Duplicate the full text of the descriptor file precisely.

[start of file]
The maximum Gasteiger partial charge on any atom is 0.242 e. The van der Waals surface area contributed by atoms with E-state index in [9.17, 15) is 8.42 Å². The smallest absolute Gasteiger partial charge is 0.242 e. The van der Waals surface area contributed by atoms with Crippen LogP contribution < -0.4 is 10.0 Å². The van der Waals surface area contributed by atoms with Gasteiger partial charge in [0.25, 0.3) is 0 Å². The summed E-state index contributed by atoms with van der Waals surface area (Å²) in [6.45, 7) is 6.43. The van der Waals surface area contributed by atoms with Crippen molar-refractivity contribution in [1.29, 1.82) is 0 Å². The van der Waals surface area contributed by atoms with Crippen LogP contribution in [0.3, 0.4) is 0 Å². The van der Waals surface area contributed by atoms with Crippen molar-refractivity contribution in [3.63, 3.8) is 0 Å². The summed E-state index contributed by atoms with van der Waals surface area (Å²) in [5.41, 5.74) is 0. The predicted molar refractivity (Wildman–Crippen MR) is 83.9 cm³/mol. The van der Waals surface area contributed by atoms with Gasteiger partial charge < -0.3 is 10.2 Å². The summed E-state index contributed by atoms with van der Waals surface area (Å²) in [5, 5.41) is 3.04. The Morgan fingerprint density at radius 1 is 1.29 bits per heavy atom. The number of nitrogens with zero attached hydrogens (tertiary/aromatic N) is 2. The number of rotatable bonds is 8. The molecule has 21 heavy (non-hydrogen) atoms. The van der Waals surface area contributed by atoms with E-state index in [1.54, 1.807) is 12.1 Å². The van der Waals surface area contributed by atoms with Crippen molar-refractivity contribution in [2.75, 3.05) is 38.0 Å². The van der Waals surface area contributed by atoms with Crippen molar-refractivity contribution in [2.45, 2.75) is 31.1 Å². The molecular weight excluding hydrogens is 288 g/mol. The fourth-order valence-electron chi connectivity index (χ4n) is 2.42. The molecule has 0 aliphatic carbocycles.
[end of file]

The maximum Gasteiger partial charge on any atom is 0.242 e. The van der Waals surface area contributed by atoms with E-state index in [9.17, 15) is 8.42 Å². The smallest absolute Gasteiger partial charge is 0.242 e. The van der Waals surface area contributed by atoms with Crippen LogP contribution < -0.4 is 10.0 Å². The van der Waals surface area contributed by atoms with Gasteiger partial charge in [0.25, 0.3) is 0 Å². The summed E-state index contributed by atoms with van der Waals surface area (Å²) in [6.45, 7) is 6.43. The van der Waals surface area contributed by atoms with Crippen molar-refractivity contribution in [1.29, 1.82) is 0 Å². The van der Waals surface area contributed by atoms with Crippen LogP contribution in [0.3, 0.4) is 0 Å². The van der Waals surface area contributed by atoms with Crippen molar-refractivity contribution in [3.63, 3.8) is 0 Å². The summed E-state index contributed by atoms with van der Waals surface area (Å²) in [5.41, 5.74) is 0. The predicted molar refractivity (Wildman–Crippen MR) is 83.9 cm³/mol. The van der Waals surface area contributed by atoms with Gasteiger partial charge < -0.3 is 10.2 Å². The summed E-state index contributed by atoms with van der Waals surface area (Å²) in [5, 5.41) is 3.04. The Morgan fingerprint density at radius 1 is 1.29 bits per heavy atom. The number of nitrogens with zero attached hydrogens (tertiary/aromatic N) is 2. The number of rotatable bonds is 8. The molecule has 21 heavy (non-hydrogen) atoms. The van der Waals surface area contributed by atoms with E-state index in [1.54, 1.807) is 12.1 Å². The van der Waals surface area contributed by atoms with Crippen molar-refractivity contribution in [2.75, 3.05) is 38.0 Å². The van der Waals surface area contributed by atoms with Crippen molar-refractivity contribution in [2.45, 2.75) is 31.1 Å². The molecular weight excluding hydrogens is 288 g/mol. The fourth-order valence-electron chi connectivity index (χ4n) is 2.42. The molecule has 0 aliphatic carbocycles.